Current President of the Sierra Leone Association of Journalists (SLAJ), Ahmed Sahid Nasralla and immediate past President of SLAJ Kelvin Lewis celebrate in the well of the parliament of Sierra Leone, photo credit De Monk
Responding to the decision to repeal Part 5 of the Public Order Act of 1965 which criminalised defamation, false news and seditious libel, Fatou Jagne Senghore, Regional Director of ARTICLE 19 West Africa said:
“ARTICLE 19 welcomes this timely and progressive decision by the government and the final vote in parliament on 23 July. This is a step in the right direction and will undoubtedly contribute to strengthening media freedom, free speech, right to information and protection of journalists in the Sierra Leone.”
The rights to freedom of expression and access to information are cornerstones of democracy and key to ensuring the enjoyment of other human rights. The right to free speech on important issues in the society is essential in bringing out change. People need access to information and free speech to enable them to hold those in power accountable. For so many years, these anti media provisions have been used by politicians and influential individuals to stifle expression and undermine journalistic scrutiny.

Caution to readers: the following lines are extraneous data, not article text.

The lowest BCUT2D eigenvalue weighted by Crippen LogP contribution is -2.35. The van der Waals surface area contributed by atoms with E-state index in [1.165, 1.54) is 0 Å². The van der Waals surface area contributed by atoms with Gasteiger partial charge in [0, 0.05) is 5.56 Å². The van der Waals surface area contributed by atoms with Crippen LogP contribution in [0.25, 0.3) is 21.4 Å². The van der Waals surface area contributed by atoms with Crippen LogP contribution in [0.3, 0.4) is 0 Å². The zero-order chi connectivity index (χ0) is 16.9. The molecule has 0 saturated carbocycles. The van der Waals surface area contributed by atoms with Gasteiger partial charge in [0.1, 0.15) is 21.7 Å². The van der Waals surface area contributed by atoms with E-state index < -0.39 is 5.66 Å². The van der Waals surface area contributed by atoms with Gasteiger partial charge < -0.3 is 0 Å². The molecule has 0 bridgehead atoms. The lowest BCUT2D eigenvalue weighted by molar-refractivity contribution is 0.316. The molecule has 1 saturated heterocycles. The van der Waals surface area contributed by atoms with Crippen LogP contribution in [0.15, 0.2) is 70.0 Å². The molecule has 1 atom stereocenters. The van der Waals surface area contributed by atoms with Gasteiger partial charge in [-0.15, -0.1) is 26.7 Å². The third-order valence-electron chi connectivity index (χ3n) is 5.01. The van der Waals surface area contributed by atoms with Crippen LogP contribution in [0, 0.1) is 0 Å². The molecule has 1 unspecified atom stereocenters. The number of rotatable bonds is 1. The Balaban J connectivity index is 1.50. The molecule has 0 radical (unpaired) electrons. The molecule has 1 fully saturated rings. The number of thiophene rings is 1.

The criminal defamation and seditious libel law provisions have been a real thorn in the side of the media leading to repression and self-censorship. Media and free speech organisations in Sierra Leone have for so many years advocated for the repeal of these provisions.
“ARTICLE 19 calls on the government and parliament to take this opportunity to review the whole Public Order Act and bring it in line with the rights to freedom of assembly, association and protest. We are committed to support stakeholders to ensure the revised Public Order Act aligns with international standards on freedom of expression and access to information”, concluded Fatou Jagne Sengore.
For more information:
Follow us on Twitter and Facebook